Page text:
I had just received a rejection notice after a series of promising interviews. It was implied that I wasn't qualified for the position because I didn't currently have the position. I was in no mood for a lecture. “There's a lot to think about.” I answered defensively.
“What do you lack right now?” he asked.
“A job.” I answered immediately.
“Why do you want a job?”
I was flabbergasted at the foolishness of the question. “Because I need money. Having a job will let me pay for food and rent. If I had a job I'd be able to afford to make comics and learn programming.”
“Are you working on something right now that you find rewarding?”
“Well, yes.” I had received a commission to edit and enhance a presentation for a small business, a field of work I was increasingly finding interest in.
“Do you lack food right now? Are you hungry?”
“No.” I grudgingly admitted. Breakfast had been tuna and eggs with vegetables; the commission had allowed me to pay for this month's groceries.
“Do you lack a place to stay right now?”
Again, I answered with annoyance, “No.” I had moved in with someone a couple of weeks ago. They were generously allowing me to live rent-free in a small room until the first of the year. “But in two months--!”
“I didn't ask about 'in two months'. I asked about now. Right now, do you lack food and shelter and something satisfying to work on?”
“Not this very second, but I'm trying to plan for the future. I have to keep looking for a job so that I can stay afloat.”
“Have you applied for all of the possible jobs in this area that you're qualified for and that can give you the income you need to survive?”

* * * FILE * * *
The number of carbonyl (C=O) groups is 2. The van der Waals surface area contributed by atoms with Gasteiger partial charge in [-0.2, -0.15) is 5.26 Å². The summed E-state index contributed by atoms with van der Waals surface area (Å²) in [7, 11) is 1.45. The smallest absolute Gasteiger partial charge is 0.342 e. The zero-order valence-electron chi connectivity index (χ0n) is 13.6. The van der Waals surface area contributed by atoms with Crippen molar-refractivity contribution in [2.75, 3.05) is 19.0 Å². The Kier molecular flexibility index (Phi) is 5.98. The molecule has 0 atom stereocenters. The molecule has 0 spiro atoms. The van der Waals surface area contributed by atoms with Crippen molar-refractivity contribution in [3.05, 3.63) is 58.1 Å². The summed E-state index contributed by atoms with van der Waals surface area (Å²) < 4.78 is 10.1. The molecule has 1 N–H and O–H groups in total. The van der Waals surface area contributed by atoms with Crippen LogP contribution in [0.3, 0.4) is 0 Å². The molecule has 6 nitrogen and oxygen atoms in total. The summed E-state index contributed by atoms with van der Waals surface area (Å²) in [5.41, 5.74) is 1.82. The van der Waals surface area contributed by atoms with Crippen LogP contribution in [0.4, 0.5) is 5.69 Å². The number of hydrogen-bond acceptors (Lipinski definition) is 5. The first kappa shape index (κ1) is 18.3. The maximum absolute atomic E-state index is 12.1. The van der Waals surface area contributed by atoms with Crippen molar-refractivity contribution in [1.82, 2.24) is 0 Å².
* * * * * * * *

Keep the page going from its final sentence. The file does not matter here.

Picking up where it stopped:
“Yes! You already know that!”
“So you have applied for these jobs, you have food, you have shelter, and you have something which you enjoy working on, all taken care of at this very moment. Is that right?”
I set my jaw and answered truthfully, “Yes.”
“You have done everything within your current sphere of influence that you can. Not worrying about the future is not the same as refusing to plan for the future. Yes, you will have to deal with problems as they arise, but so far you've been able to adapt just fine. What in the world makes you think that this time, of all times, you're doomed to failure? Worrying about the future doesn't strengthen your ability to deal with it, but it does weaken your ability to appreciate what you have at this very moment.”
It took me a day and a night of mental argument to admit the point. I imagine that I will continue to learn the lesson throughout my life.
Each day I send out new resumes. Each day I try to work on something that helps me to better myself. Each day I have been able to eat the meals I need to stay healthy. Each night I sleep in a bed under a roof.
These things are only possible for me to have because I make choices on a day-by-day basis to take advantage of the unexpected opportunities that come my way. In the past, worrying about whether or not I would have my needs filled did not increase their chances of fulfillment by one iota. Every opportunity for success or failure has been a surprise that I did not see coming.
I think, then, that I will make this choice: I will not worry about what my future may lack. I will appreciate what my present has.